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 The Japanese Biotechnology Industry
By
Markus Heissler and Peter Commandeur
 
 
 
Keywords:  Japan; Private industry; Intellectual property rights; Technology transfer; Human health; Food processing; Plant breeding.
Correct citation: Heissler, M. and Commandeur, P. (1995), "The Japanese Biotechnology Industry." Biotechnology and Development Monitor, No. 22, p. 5-6.

Japan is a relative latecomer in the field of modern biotechnology. The dependence on US biotechnology companies is gradually diminishing because of the increased domestic investment in basic research. The main biotechnological applications have already taken place especially in the pharmaceutical sector and to a lesser extent in the non­food agricultural sector. In food processing, the sector in which Japan has long­term experience in traditional biotechnology, no major applications are foreseen in the near future.

In the early 1980s, many Japanese companies entered the field of new biotechnology. These companies not only included traditional food, pharmaceutical, and chemical companies, but also many companies with totally unrelated core businesses, such as steel manufacturers and even construction companies. Unlike in the USA where start­ups were dominant, the first Japanese companies which invested in biotechnology were already large established companies, or formed part of a large industrial group. Many corporations conceived biotechnology as a welcome opportunity to diversify their business, a characteristic activity of Japanese industry in general, because of falling profit rates in their core business (for example in chemistry). Biotechnology showed attractive prospects because of the expected high rates of return and the potential to become less dependent on oil­based products and energy consuming production methods. The two oil crises had revealed a Japanese high dependence on oil.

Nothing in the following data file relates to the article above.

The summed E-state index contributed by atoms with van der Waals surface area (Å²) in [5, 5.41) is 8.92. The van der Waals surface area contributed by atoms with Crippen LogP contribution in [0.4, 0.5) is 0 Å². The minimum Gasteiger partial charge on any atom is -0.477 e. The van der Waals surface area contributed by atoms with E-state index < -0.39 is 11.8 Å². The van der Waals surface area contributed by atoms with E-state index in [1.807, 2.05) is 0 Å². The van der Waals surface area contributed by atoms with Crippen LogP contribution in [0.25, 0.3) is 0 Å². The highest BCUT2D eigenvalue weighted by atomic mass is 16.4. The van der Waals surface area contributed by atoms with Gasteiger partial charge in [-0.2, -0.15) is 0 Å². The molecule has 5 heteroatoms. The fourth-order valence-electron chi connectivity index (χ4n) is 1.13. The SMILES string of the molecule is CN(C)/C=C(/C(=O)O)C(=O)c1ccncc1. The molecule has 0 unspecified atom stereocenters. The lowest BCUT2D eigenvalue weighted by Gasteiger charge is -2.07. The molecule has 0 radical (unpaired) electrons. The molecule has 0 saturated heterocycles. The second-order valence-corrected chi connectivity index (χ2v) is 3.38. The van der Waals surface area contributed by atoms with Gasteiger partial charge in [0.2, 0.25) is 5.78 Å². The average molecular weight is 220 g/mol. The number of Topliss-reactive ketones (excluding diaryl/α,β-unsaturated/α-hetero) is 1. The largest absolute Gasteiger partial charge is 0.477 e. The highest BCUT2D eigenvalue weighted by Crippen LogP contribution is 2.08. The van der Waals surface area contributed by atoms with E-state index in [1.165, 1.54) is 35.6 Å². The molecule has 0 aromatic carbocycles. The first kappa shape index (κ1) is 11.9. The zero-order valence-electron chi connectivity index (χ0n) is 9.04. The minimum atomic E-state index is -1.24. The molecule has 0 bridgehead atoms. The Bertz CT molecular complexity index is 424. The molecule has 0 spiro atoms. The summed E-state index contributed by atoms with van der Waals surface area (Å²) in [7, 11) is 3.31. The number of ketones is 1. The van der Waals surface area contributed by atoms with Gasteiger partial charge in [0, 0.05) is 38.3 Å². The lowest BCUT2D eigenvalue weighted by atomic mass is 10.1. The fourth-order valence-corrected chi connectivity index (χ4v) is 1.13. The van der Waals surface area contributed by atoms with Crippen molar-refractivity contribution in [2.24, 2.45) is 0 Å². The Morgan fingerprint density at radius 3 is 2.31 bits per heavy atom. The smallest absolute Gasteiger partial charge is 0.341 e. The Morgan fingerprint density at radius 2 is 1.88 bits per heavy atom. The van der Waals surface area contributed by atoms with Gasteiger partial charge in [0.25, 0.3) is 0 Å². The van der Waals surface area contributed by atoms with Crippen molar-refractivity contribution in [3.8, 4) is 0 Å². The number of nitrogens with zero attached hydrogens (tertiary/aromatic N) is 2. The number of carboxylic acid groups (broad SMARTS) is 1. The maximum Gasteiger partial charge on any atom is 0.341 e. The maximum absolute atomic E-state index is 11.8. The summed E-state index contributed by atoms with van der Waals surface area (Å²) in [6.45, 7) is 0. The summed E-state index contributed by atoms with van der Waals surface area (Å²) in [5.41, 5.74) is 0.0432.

In the 1990s, however, the 'biotech boom' ended. Several companies stopped or reduced their research in biotechnology, while others were much more cautious about the commercial possibilities of biotechnology. Nowadays, the most successful companies in biotechnology include food and beverage enterprises, pharmaceutical and chemical companies. Presently, about 800 companies are involved in biotechnology R&D.

Market
In 1993, the size of the market for biotechnology products was about US$ 5.2 billion, an increase of 37 per cent compared to 1992. Pharmaceutics (biomedicines) alone accounted for 84 per cent of the sales, while other biotechnology products, mainly rDNA enzymes and cell cultures of seedlings of flowers, occupied only small market shares. The export of biotechnology related products is negligible. The Japan Bioindustry Association (JBA) estimates the market size of all biotechnological products by the year 2000 at about US$ 33 billion, of which 44 per cent will be accounted for by pharmaceutics, 29 per cent by foods, 12 per cent by chemicals, and 8 by agriculture.